ejus, populo qui nascetur forth his justice to a people quem fecit Dominus. that shall be born, which the

Lord hath made. ANT. Diviserunt sibi ves- ANT. They parted my gartimenta mea, et super ves- ments among them, and upon tem meam miserunt sor- my vesture they cast lots. tem,

After having stripped the High Altar, the Celebrant takes off the Cloths from the other Altars that are in the Church. An air of desolation pervades the Temple of God. The very Tabernacle has lost its Divine Guest. The Ciborium, in which the Blessed Sacrament is reserved for Viaticum,) has been taken to the place, where reposes the Chalice containing the Body of our Lord. The Majesty of our God has withdrawn to that mysterious Sanctuary, into which we enter not but with silence and compunction.

It was the custom, in some Churches, for the Priest to wash, in the afternoon, the Altars with wine and water, which he sprinkled upon them with a branch of hyssop. This ceremony, (which has now ceased to be observed in almost every Church, excepting at St. Peter's, in Rome,) was intended as a homage offered to our Blessed Lord, in return for the humility, wherewith he deigned to wash the feet of his Disciples. We find it so explained by St. Isidore of Seville, and St. Eligius, Bishop of Noyon.”


THE WASHING OF THE FEET. After having, on this day, washed the feet of his Disciples, Jesus said to them : Know ye what I have done to you? You call me Master and Lord: and you say well, for so I am. If then I, being your

1 De Ecclesiasticis Officiis, lib. I. cap. xxviii.

Homil. viii, De Coena Domini.

Lord and Master, have washed your feet ; you, also, ought to wash one an other's feet. For I have given you an example, that as I have done to you, so you do also. Although the meaning of these words is, that after the example of our Divine Master, we should practise works of fraternal charity towards our neighbour,—yet the literal imitation of this our Saviour's act has always been observed in the Church.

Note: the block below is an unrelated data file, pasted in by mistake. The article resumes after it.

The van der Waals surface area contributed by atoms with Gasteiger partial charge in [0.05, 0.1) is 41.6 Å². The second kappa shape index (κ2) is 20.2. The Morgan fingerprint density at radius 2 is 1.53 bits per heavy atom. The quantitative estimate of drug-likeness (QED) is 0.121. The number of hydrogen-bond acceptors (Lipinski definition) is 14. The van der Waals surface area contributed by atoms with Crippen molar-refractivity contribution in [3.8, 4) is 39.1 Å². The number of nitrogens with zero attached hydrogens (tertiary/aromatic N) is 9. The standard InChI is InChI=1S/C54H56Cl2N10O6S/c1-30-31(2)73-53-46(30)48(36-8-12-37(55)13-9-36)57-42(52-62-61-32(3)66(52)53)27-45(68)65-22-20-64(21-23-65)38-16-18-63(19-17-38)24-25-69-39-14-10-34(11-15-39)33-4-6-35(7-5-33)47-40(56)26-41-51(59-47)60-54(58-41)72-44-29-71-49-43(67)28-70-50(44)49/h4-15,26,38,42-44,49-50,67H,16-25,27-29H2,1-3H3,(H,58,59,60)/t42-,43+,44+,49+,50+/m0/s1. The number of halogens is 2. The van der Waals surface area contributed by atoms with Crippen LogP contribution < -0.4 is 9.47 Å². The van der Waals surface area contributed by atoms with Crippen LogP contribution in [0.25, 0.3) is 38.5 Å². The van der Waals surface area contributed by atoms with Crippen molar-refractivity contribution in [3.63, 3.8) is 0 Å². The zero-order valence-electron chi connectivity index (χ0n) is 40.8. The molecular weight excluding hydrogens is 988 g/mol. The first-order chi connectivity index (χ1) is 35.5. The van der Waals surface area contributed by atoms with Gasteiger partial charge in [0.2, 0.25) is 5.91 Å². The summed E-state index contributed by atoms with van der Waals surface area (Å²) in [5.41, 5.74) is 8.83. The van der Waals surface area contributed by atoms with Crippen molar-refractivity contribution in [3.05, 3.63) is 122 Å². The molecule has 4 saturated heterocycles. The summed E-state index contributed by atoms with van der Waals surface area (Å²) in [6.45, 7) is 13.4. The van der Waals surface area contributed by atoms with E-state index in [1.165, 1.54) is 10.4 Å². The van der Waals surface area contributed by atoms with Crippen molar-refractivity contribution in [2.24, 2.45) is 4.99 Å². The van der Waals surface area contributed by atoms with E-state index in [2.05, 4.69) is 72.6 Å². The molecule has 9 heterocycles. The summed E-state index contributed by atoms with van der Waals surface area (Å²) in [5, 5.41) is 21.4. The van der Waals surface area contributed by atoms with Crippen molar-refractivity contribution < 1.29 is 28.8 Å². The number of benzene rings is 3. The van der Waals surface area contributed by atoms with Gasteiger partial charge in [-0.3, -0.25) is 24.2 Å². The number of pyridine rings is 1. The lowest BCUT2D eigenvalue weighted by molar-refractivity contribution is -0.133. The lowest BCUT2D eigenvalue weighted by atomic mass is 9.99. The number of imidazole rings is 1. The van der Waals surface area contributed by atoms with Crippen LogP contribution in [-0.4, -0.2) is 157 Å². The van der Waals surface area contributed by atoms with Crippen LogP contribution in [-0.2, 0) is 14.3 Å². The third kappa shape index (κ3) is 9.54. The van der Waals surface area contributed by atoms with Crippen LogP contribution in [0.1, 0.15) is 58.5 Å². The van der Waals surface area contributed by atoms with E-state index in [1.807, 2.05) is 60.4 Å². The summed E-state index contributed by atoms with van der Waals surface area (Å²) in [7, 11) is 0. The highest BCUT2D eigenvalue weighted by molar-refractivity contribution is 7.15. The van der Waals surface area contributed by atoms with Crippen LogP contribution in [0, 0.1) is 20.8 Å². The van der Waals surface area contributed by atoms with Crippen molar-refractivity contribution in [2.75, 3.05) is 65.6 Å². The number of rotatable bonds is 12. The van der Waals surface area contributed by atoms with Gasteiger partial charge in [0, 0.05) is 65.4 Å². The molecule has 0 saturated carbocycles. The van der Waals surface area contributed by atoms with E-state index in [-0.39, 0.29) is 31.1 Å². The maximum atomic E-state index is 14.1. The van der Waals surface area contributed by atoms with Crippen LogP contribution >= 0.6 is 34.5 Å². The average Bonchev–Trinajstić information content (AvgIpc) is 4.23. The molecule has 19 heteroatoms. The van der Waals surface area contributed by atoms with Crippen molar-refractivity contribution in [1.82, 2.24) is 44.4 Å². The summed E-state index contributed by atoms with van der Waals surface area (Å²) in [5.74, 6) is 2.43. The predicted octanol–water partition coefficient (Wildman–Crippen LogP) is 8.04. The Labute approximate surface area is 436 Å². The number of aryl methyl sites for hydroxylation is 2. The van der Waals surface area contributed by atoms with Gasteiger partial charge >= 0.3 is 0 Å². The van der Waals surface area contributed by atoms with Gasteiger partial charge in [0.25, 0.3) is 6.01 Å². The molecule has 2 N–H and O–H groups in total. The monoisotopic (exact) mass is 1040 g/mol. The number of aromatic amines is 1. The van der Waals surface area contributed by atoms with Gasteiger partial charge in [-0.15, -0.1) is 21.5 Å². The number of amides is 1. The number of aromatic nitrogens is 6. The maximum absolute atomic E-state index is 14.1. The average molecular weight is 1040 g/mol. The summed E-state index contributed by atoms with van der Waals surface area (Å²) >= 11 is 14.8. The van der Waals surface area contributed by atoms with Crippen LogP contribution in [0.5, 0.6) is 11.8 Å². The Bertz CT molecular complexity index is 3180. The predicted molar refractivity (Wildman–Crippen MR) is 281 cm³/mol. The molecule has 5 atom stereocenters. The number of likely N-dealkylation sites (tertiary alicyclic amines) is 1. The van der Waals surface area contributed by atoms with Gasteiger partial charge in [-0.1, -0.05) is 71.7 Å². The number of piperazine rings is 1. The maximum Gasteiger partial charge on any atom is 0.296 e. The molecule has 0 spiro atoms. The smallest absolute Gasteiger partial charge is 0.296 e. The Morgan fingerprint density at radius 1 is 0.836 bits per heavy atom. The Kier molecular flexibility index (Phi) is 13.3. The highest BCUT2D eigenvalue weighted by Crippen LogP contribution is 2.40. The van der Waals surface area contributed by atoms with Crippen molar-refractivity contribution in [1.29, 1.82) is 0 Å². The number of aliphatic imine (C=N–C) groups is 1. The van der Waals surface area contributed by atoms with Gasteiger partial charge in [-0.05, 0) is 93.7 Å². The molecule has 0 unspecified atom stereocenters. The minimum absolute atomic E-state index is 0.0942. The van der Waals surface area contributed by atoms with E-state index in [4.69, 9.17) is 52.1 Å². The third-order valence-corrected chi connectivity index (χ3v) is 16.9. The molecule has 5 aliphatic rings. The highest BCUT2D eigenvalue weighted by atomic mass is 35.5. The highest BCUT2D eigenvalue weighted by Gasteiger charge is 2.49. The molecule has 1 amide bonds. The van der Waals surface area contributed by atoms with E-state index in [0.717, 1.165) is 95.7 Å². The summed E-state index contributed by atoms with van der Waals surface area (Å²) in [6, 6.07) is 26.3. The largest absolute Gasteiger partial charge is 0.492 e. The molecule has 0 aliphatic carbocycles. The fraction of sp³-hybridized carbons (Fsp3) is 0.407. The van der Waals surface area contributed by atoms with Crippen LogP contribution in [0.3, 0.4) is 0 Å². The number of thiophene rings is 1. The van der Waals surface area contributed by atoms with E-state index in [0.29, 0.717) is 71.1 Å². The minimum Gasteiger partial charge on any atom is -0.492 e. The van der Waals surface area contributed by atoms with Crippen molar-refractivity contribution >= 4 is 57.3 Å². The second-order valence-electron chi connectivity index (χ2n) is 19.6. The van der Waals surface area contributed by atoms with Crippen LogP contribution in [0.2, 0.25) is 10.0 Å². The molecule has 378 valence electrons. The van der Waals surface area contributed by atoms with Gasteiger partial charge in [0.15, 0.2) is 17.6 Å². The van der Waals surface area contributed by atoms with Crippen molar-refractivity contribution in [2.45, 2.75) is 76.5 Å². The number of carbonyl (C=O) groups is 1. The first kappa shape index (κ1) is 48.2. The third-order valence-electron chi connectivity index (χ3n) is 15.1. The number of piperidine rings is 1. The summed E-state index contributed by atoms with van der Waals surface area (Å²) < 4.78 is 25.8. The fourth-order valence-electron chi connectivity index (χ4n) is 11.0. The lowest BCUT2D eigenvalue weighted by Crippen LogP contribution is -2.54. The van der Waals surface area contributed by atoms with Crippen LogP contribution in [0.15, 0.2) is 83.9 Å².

At the commencement, it was almost a daily practice. St. Paul, when mentioning the qualities wbich should adorn the Christian Widow, includes that of washing the feet of the Saints,2 that is, of the Faithful. We find this act of humble charity practised in the Ages of Persecution, and even later. The Acts of the Saints of the first six centuries, and the Homilies and Writings of the Holy Fathers, are filled with allusions to it. Afterwards, charity grew cold, and this particular way of exercising it was confined, almost exclusively, to Monasteries. Still, from time to time, it was practised elsewhere. We occasionally find Kings and Queens setting this example of humility. The holy King Robert of France, and, later, St. Louis, used frequently to wash the feet of the poor. The holy Queens, St. Margarite of Scotland, and St. Elizabeth of Hungary, did the same. The Church, with that spirit which makes her treasure up every recommendation of her Divine Lord, has introduced this act of humility into her Liturgy, and it is to-day that she puts the great lesson before her chil. dren. In every Church of any importance, the Prelate, or Superior, honours our Saviour's condescension by the ceremony, called the Washing of the Feet. The Bishops throughout the world follow the example set them by the Sovereign Pontiff, who performs this ceremony in the Vatican. Yea, there are still

St. John, xiii. 12-15.

2 1. Tim. v. 10.


to be found Kings and Queens who, on this day, wash the feet of the poor, and give them abundant alms.

The Twelve Apostles are represented by the twelve poor, who, according to the most general practice, are chosen for this ceremony. The Pope, however, washes the feet of thirteen Priests of as many different countries; and this is the reason of the Ceremonial requiring this number for Cathedral Churches. But, why thirteen? Some have interpreted it thus: that it represented the full number of the Apostolic College, which is thirteen, for St. Matthias was elected in Judas' place, and our Lord himself, after his Ascension, called St. Paul to be an Apostle. Other authors, however, among whom the learned Pope Benedict the Fourteenth, assert, that the reason of this number being chosen was the miracle related in the life of St. Gregory the Great. This holy Pope used, every day, to wash the feet of twelve poor men, whom he afterwards invited to his own table. One day, a thirteenth was present :-it was an Angel, whom God had sent, that he might thereby testify how dear to him was the charity of his Servant.